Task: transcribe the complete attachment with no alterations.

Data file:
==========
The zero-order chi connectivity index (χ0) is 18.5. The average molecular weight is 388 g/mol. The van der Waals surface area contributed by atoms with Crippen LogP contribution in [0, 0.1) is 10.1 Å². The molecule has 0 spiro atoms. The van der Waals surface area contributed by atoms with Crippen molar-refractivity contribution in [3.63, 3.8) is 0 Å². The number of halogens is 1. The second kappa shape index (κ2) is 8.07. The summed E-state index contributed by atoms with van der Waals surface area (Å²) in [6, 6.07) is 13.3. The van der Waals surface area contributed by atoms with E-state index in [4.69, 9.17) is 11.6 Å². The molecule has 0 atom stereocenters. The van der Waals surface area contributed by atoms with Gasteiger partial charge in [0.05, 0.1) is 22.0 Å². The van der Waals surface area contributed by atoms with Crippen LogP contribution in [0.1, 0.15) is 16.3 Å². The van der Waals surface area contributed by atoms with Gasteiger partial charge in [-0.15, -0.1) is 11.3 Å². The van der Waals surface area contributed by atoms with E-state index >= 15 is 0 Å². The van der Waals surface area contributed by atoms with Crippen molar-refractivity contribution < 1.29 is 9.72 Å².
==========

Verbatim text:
The zero-order chi connectivity index (χ0) is 18.5. The average molecular weight is 388 g/mol. The van der Waals surface area contributed by atoms with Crippen LogP contribution in [0, 0.1) is 10.1 Å². The molecule has 0 spiro atoms. The van der Waals surface area contributed by atoms with Crippen molar-refractivity contribution in [3.63, 3.8) is 0 Å². The number of halogens is 1. The second kappa shape index (κ2) is 8.07. The summed E-state index contributed by atoms with van der Waals surface area (Å²) in [6, 6.07) is 13.3. The van der Waals surface area contributed by atoms with E-state index in [4.69, 9.17) is 11.6 Å². The molecule has 0 atom stereocenters. The van der Waals surface area contributed by atoms with Gasteiger partial charge in [0.05, 0.1) is 22.0 Å². The van der Waals surface area contributed by atoms with Crippen LogP contribution in [0.1, 0.15) is 16.3 Å². The van der Waals surface area contributed by atoms with Gasteiger partial charge in [-0.15, -0.1) is 11.3 Å². The van der Waals surface area contributed by atoms with E-state index >= 15 is 0 Å². The van der Waals surface area contributed by atoms with Crippen molar-refractivity contribution < 1.29 is 9.72 Å².